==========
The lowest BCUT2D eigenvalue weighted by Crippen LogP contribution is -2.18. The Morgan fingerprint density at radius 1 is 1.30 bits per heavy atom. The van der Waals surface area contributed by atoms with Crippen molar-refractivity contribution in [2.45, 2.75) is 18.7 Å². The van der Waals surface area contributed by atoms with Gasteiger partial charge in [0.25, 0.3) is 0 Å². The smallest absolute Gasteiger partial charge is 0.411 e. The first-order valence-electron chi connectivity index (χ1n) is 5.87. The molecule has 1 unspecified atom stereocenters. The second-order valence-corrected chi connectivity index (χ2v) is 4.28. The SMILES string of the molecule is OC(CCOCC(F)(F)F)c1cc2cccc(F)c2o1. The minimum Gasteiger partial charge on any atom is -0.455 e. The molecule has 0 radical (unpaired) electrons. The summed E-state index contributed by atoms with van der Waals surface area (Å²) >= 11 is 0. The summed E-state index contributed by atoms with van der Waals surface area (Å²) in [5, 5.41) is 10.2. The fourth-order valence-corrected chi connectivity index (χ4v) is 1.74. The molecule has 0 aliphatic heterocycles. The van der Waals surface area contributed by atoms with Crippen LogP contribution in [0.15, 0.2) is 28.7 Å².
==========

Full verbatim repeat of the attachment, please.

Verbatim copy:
The lowest BCUT2D eigenvalue weighted by Crippen LogP contribution is -2.18. The Morgan fingerprint density at radius 1 is 1.30 bits per heavy atom. The van der Waals surface area contributed by atoms with Crippen molar-refractivity contribution in [2.45, 2.75) is 18.7 Å². The van der Waals surface area contributed by atoms with Gasteiger partial charge in [0.25, 0.3) is 0 Å². The smallest absolute Gasteiger partial charge is 0.411 e. The first-order valence-electron chi connectivity index (χ1n) is 5.87. The molecule has 1 unspecified atom stereocenters. The second-order valence-corrected chi connectivity index (χ2v) is 4.28. The SMILES string of the molecule is OC(CCOCC(F)(F)F)c1cc2cccc(F)c2o1. The minimum Gasteiger partial charge on any atom is -0.455 e. The molecule has 0 radical (unpaired) electrons. The summed E-state index contributed by atoms with van der Waals surface area (Å²) >= 11 is 0. The summed E-state index contributed by atoms with van der Waals surface area (Å²) in [5, 5.41) is 10.2. The fourth-order valence-corrected chi connectivity index (χ4v) is 1.74. The molecule has 0 aliphatic heterocycles. The van der Waals surface area contributed by atoms with Crippen LogP contribution in [0.15, 0.2) is 28.7 Å².